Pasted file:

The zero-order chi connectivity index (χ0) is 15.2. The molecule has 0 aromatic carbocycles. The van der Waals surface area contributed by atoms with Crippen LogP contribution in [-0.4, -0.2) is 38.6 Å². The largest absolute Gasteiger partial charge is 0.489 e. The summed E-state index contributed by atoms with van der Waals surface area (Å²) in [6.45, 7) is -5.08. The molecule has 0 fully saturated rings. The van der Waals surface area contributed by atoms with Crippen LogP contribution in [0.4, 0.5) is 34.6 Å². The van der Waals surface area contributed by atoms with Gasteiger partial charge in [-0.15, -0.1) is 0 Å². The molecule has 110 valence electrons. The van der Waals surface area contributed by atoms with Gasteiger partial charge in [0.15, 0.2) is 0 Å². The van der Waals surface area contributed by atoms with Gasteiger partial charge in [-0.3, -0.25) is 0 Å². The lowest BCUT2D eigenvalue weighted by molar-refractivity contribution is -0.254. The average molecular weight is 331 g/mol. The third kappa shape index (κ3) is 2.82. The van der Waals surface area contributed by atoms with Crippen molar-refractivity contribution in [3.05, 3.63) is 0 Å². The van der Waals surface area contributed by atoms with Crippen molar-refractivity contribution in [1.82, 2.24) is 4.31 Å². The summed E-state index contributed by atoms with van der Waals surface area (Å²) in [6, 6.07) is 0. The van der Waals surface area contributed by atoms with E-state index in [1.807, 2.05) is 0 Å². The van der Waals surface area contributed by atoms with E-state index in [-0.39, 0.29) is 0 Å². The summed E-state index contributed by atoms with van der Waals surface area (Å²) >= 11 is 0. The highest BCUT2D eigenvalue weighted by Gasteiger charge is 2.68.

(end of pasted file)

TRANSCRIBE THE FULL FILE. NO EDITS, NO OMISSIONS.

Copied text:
The zero-order chi connectivity index (χ0) is 15.2. The molecule has 0 aromatic carbocycles. The van der Waals surface area contributed by atoms with Crippen LogP contribution in [-0.4, -0.2) is 38.6 Å². The largest absolute Gasteiger partial charge is 0.489 e. The summed E-state index contributed by atoms with van der Waals surface area (Å²) in [6.45, 7) is -5.08. The molecule has 0 fully saturated rings. The van der Waals surface area contributed by atoms with Crippen LogP contribution in [0.4, 0.5) is 34.6 Å². The van der Waals surface area contributed by atoms with Gasteiger partial charge in [-0.15, -0.1) is 0 Å². The molecule has 110 valence electrons. The van der Waals surface area contributed by atoms with Gasteiger partial charge in [0.15, 0.2) is 0 Å². The van der Waals surface area contributed by atoms with Gasteiger partial charge in [-0.3, -0.25) is 0 Å². The lowest BCUT2D eigenvalue weighted by molar-refractivity contribution is -0.254. The average molecular weight is 331 g/mol. The third kappa shape index (κ3) is 2.82. The van der Waals surface area contributed by atoms with Crippen molar-refractivity contribution in [3.05, 3.63) is 0 Å². The van der Waals surface area contributed by atoms with Crippen molar-refractivity contribution in [1.82, 2.24) is 4.31 Å². The summed E-state index contributed by atoms with van der Waals surface area (Å²) in [6, 6.07) is 0. The van der Waals surface area contributed by atoms with E-state index in [1.807, 2.05) is 0 Å². The van der Waals surface area contributed by atoms with E-state index in [-0.39, 0.29) is 0 Å². The summed E-state index contributed by atoms with van der Waals surface area (Å²) >= 11 is 0. The highest BCUT2D eigenvalue weighted by Gasteiger charge is 2.68.